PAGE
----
DC B20-0986 | NNA
Law

DC B20-0986

Notary Law Update: DC B20-0986

State: Washington DC

Summary:

In this emergency legislation, the District of Columbia Council repeals the Notary Public Review Board, whose duties were defined in Sections 2411 through 2422 of Title 17, Chapter 24 of the District of Columbia Municipal Regulations.

Signed:  November 18, 2014

Effective:  November 18, 2014

Chapter: Act No. 20-0481

Affects:

Repeals Sections 2411 through 2422 of Title 17, Chapter 24 of the District of Columbia Municipal Regulations

Changes:
  1. Repeals sections in the District of Columbia Municipal Regulations that established and outlined the duties of the Notary Public Review Board.
Analysis:

In this emergency legislation, the District of Columbia Council eliminates a number of non-functioning or dormant boards established by the Mayor, including the Notary Public Review Board, whose duties were defined in Sections 2411 through 2422 of Title 17, Chapter 24 of the District of Columbia Municipal Regulations. The Board was established by regulation in 1973 to assist the Mayor in investigating complaints against Notaries by receiving petitions for review sent to the Secretary of the District of Columbia concerning complaints against Notaries, holding hearings on the issues involved in each case, and making a final determination in each case. The Board was comprised of the Corporation Counsel or an alternate designated by the Corporation Counsel, the Director of the Department of Consumer and Regulatory Affairs or an alternate designated by the Director, and a public member who is an attorney and a member of the District of Columbia Bar designated by the President of the District of Columbia Bar.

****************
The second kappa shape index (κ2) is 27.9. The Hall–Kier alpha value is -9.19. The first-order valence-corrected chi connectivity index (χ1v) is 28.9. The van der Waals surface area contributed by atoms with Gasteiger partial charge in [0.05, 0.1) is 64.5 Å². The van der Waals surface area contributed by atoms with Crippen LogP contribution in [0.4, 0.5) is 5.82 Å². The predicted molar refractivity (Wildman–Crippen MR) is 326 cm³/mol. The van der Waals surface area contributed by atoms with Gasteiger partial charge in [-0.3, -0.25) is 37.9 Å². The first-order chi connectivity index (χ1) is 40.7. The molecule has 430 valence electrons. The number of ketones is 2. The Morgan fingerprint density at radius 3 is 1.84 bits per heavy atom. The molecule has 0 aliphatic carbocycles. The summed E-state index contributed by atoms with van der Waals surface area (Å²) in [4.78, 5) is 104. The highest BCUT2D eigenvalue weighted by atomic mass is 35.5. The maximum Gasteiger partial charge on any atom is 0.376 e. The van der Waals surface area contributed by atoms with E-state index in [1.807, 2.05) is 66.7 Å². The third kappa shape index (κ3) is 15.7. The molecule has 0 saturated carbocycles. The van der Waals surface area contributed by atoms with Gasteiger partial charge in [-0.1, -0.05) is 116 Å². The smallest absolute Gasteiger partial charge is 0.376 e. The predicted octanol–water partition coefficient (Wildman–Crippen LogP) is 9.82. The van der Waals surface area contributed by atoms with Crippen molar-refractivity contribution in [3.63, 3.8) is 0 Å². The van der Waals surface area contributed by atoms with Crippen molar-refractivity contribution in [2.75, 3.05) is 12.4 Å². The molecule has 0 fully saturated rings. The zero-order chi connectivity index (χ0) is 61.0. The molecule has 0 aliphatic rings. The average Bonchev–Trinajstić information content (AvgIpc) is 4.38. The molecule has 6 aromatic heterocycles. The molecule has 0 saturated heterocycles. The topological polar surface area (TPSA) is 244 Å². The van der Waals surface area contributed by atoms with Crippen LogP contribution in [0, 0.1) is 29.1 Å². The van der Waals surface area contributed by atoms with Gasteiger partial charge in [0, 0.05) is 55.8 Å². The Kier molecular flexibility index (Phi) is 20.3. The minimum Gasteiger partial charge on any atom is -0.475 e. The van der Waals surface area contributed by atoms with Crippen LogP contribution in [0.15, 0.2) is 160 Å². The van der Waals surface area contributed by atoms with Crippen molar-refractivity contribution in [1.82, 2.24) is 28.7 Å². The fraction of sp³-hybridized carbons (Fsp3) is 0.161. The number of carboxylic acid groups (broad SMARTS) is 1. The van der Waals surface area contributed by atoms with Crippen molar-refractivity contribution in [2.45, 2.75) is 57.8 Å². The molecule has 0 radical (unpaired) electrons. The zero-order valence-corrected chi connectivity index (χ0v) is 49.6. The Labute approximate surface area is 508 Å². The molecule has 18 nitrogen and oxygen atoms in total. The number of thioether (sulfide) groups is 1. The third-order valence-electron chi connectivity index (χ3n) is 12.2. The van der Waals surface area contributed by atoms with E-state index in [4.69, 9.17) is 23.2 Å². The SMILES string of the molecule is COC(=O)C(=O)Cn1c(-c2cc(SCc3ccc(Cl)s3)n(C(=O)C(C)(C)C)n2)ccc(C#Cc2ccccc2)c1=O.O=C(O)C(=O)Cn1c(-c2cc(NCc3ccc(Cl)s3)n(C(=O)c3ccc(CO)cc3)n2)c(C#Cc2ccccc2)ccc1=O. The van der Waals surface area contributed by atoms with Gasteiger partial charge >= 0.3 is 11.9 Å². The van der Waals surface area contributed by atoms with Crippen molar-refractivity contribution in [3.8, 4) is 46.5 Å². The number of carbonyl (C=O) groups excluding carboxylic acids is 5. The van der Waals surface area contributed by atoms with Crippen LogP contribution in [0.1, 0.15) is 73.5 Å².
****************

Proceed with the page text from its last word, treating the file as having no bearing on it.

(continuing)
Enacted as emergency legislation, the bill is effective for 90 days only. To make the law permanent, the District Council would have to enact future legislation to make the repeal permanent or enact temporary legislation to continue the repeal as a stopgap measure. Any legislation to make the repeal of the Board permanent would have to be enacted by the Council, signed by the Mayor (or the Mayor’s veto overridden) and approved by the U.S. Congress.

Read the bill text.

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